Also exemplary is the usage of parallels and ellipses in the narration which we have come to expect since days of Late Spring. However this is a step further from Late Spring or Autumn Afternoon as we are not even given a glimpse of the bride or the cermony.  Also we are shown neither the prospect that Hirayama had in mind earlier nor Taniguchi’s  second visit to Hirayama’s house. There are only references to funerals or college reunions. Even the starting point which is a marriage ceremony only shows Hirayama’s speech and is used infact as medium to introduce us to his demeanor  and attitude.  Also we see the parallels of Sasaki and Mikami plotlines to elucidate the conflicting attitudes of Hirayama where on one hand his insecurity over his daughter’s relationship with Taniguchi comes forth when he visits Mikami’s daughter while on the other hand his relenting  desire to possibly concede to his daughter’s choice manifests itself in his conversations with the vibrant Yukiko.  Another notable mention is how Ozu uses very similar characters upto the point of giving them the same names in his different ventures. We are all familiar with Noriko as the daughter in the Noriko trilogy , but we also see the two friends of the main protagonist who will replay them in An Autumn Afternoon and Late Autumn. Also one can compare Yukiko to Yukiko of Late Autumn. Both drive the plot towards its conclusion and both exude a vibrancy which makes the protagonists make decisions reluctantly.

Starting with this film, colour forms a very strong aspect of Ozu’s mise-en-scene, with every movie having a preferred set of colours . Ozu had a liking for red as he once said that Red looks very well on a Agfafilm . But besides that we see constant shades of light brown and light green here, compared to dark green shades in Late Autumn and light blue shades in An Autumn Afternoon. These colours enter the landscape through a couple of preferred mediums: The Kimono and the obi ( sash ) of the female protagonists, the colour of the frames and designs  on the walls and importantly through objects .

The very first scene which is a marriage gathering illustrates the exemplary use of colours.  Note the amazing positioning of different glasses on the table and the colour of the drinks in them contrasted with a dining shot. In the second shot notice how the level of the drinks in all  the glasses is completely synchronous with each other, the level of the Sash and that of the fruit plate.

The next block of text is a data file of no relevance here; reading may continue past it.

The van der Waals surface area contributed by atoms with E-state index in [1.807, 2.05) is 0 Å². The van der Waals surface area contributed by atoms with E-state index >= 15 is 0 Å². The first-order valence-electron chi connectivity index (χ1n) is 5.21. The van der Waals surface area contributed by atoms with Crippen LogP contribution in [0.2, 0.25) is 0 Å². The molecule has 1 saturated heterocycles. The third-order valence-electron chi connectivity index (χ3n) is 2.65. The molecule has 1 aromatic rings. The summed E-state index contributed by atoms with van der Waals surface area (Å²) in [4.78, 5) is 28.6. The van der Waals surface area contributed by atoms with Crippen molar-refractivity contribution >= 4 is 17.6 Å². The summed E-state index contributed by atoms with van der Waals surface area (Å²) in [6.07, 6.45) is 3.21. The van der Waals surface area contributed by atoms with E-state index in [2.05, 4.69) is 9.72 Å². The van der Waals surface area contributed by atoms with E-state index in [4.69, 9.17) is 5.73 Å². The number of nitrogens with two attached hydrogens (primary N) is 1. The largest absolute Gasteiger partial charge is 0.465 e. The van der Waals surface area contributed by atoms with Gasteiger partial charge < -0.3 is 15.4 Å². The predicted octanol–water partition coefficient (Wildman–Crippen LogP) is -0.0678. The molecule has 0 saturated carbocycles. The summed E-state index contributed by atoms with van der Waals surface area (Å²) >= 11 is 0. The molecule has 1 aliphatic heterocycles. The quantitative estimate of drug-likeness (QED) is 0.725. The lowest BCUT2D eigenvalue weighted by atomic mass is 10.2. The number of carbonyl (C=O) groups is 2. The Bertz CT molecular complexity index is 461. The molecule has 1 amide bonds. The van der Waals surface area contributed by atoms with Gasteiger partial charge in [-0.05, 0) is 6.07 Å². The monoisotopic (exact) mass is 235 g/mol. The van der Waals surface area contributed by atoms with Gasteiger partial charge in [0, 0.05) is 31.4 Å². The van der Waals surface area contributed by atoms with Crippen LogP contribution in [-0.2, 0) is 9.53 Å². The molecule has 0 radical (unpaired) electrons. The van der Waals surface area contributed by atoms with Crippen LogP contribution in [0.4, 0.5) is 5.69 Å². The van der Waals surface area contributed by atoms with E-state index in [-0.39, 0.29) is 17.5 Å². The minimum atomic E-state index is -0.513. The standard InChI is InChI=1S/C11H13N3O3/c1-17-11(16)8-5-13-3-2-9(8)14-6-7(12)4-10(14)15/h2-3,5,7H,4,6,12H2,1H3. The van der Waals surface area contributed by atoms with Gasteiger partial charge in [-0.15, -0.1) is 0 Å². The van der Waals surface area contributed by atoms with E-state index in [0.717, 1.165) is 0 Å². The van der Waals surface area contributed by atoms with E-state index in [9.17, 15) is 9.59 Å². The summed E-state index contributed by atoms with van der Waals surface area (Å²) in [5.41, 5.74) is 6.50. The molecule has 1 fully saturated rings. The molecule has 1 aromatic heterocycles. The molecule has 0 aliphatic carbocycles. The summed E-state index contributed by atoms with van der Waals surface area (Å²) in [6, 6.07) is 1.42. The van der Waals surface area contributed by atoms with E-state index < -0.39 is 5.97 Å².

Another beautiful example of  how Ozu’s shot composition. In the scene where Mr Hirayama intercedes for Mr Mikami and decides to visit the latter’s daughter. The shot is of Mr Hirayama waiting; note the carefully placed symmetric nature of the sauce bottles in contrast to colour of the table-cloth and the door.

The entire film is rich with many such examples. Speaking of photo frames on the walls  once again the film is filled with  lots of instances one of which is the  scene where Mrs Sasaki meets Hirayama in his office. As in this example and elsewhere , chairs play a very crucial role in developing the principal tone of the movie.  Objects also hold importance as pivotal points  that  help us visualise the house in its entirety. The chair with the red cushion, the red kettle and a certain bottle containing light green liquid form three crucial objects here. They appear intermittently and while careful analysis  may  provide them other narration-centric implications, their aesthetic beauty alone is a stroke of genius.  It proves to be an exciting exercise  to follow these three objects throughout the movie, whenever focus shifts on Hirayama’s household. The kettle sometimes comes alone or is  accompanied by other objects. It is handled just once in the entire movie. The green bottle is never handled and it usually accompanies the mother who wears full green or striped green kimonos throughout the movie.  The only one time when she doesn’t wear green is perhaps  the outdoor scene where once again the colours are beautifully composed. The outdoor shots have an warm ebullient mood and immediately bring to mind those of Early Summer.

The empty chair with the red cushion is only used at the very end by Mrs Hirayama after talking to Mr Hirayama on the phone. This scene indicates the surrender of the masculinity ( as one of the consistent themes of Late Ozu) ,  thereby justifying the empty chair as a feasible precursor to this thematic consideration.  Just like Ozu’s characters, Ozu’s mise-en-scene is ostensibly phlegmatic but in reality contemplative. It is this mastery over minimalism, the ability to use objects of a seemingly trivial nature and create profound narrative and thematic implications that make Ozu a true champion of  Cinema.